Since its inception in 2004, the Office of the National Coordinator for Health Information Technology (ONC) has delivered outsized results for its size. This subdivision of the US Department of Health (HHS) has a budget of approximately $ 60 million and a team of approximately 150 people – small by federal standards – to do the great job of “improving (improving) health and well-being.” fulfill. by individuals and communities through the use of technology and health information accessible when and where it matters most. “
Each generation of ONC executives has skillfully focused the agency on some pressing priorities. In its first phase, ONC laid the blueprint for the nationwide exchange of information. Then ONC led the rapid adoption of electronic health records by almost all hospitals and most doctors in the United States. More recently, ONC has advocated breaking information silos through new standards for application programming interfaces (API), patient data access, and information blocking regulations.
Given the increasing urgency to modernize public health data, the urgent need to improve equity in health care, and ongoing challenges over the cost and quality of health care, President Biden has proposed a 40 percent increase in funding for ONC. If Congress approves, ONC will receive $ 87 million for fiscal 2022. Where should ONC focus on more funding, awareness, and demands?
First, focus on your efforts
A small agency doesn’t have the luxury of having everything for everyone, and constraints and focus will drive faster progress and innovation. We’re excited that ONC is prioritizing modernizing public health data, health equity, and accelerating progress toward value-based care:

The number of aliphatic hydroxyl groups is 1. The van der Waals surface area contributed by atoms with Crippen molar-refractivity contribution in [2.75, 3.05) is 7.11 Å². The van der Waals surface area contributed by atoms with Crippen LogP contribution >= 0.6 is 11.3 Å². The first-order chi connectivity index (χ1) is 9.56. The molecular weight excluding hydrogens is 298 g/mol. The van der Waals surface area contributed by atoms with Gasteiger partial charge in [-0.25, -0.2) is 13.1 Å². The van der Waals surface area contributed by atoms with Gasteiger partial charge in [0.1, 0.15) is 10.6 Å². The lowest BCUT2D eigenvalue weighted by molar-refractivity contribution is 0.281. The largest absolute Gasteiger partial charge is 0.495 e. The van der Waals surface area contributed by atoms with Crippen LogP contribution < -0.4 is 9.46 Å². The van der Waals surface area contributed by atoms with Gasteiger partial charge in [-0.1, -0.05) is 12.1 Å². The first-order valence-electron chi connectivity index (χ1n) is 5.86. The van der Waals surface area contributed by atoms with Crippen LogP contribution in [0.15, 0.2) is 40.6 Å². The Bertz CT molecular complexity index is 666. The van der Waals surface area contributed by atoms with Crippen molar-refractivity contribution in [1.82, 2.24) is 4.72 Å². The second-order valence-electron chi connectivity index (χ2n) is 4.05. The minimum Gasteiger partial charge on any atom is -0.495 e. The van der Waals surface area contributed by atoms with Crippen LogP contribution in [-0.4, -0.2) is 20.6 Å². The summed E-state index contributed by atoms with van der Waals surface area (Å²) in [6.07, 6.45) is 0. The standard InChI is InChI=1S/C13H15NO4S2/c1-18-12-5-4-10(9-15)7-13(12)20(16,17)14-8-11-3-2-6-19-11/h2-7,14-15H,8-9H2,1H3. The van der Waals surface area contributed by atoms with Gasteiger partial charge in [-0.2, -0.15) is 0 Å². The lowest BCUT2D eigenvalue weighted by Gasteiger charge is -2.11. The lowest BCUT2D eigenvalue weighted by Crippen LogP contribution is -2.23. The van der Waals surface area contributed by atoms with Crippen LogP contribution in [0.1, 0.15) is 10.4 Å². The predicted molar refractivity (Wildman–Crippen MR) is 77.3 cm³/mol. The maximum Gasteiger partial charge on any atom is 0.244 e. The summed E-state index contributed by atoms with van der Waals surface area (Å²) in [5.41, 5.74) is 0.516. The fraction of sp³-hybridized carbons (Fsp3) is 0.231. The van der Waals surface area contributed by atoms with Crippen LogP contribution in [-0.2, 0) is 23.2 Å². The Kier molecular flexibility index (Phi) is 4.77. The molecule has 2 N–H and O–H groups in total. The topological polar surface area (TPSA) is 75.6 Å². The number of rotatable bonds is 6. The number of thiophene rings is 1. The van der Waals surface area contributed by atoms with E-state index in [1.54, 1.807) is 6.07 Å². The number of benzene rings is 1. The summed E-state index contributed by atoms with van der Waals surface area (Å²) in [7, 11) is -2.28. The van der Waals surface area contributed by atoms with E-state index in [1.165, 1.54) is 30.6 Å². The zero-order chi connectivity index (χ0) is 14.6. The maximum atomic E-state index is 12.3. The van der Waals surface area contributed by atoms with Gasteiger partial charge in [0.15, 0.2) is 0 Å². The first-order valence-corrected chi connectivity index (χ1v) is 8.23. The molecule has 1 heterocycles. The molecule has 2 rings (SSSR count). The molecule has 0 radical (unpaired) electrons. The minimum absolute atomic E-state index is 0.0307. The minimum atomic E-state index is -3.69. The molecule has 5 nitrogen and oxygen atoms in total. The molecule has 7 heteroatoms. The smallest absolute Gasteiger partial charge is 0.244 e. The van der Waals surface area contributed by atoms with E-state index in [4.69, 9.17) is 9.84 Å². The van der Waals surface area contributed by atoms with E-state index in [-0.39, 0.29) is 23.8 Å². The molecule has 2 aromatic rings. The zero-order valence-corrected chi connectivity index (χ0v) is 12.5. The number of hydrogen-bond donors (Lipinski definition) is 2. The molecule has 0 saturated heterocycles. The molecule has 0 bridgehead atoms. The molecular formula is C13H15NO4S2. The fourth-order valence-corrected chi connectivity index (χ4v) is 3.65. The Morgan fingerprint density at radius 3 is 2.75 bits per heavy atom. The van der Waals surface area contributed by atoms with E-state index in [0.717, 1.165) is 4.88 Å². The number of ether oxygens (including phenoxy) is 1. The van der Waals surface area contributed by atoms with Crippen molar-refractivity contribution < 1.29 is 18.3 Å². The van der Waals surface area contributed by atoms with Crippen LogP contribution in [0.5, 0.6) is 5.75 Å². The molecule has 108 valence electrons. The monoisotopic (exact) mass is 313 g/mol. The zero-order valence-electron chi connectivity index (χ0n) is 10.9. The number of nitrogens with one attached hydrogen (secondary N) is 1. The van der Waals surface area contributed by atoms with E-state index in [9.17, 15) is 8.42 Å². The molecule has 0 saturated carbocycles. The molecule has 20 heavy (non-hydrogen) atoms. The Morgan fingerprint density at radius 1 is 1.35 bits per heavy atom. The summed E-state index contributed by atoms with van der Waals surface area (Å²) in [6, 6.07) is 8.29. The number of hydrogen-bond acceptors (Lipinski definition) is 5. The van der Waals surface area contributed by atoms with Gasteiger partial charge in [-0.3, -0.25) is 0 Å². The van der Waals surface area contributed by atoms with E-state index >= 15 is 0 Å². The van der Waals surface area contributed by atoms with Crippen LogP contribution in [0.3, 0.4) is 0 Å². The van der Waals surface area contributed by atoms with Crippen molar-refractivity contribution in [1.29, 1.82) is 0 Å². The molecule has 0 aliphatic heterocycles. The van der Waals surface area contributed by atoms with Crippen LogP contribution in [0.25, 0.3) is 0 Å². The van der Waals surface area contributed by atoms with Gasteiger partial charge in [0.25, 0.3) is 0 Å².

- As Micky Tripathi said this spring at a Health Information Technology Advisory meet“Covid is a top administrative priority, ONC included, period.” In this area, we welcome ONC’s collaboration with CDC in building a modern public health data infrastructure that will break the silos between clinical care and public health and accelerate our recovery from this pandemic and support better preparedness, faster response and greater resilience the next. The aid packages will provide funding to states, but much more is needed. The ONC’s budget proposal recognizes this priority with a $ 13 million increase to “build the future health data infrastructure needed to better respond to public health emergencies, including the Covid-19 pandemic to prepare for it ”.
- Improve health equity by working with private and public executives to develop standards, policies and systems to ensure that data on race and ethnicity, demographics, housing and social services is consistently shared between health care providers, health plans and social services. With this information, clinical and public health executives can quickly identify emerging disparities, offer services that better meet patient needs, improve reach, and develop systemic solutions to increase equity.
ONC has done important development work as part of the Gravity Project. But we also need pragmatic short-term solutions to increase the completeness and accuracy of the racial and ethnic information in the data exchanged today. This would be an ideal topic for an ONC data challenge. Or ONC could partner with CMS on Medicaid incentives, like this program in Arizona that offers providers who share and improve data quality a payment increase of up to 3 percent. Finally, ONC could fund the combined data from health information networks and run a pilot project to fill data gaps. One state recently closed 42 percent of Covid data gaps related to race, ethnicity, and contact information through such a partnership.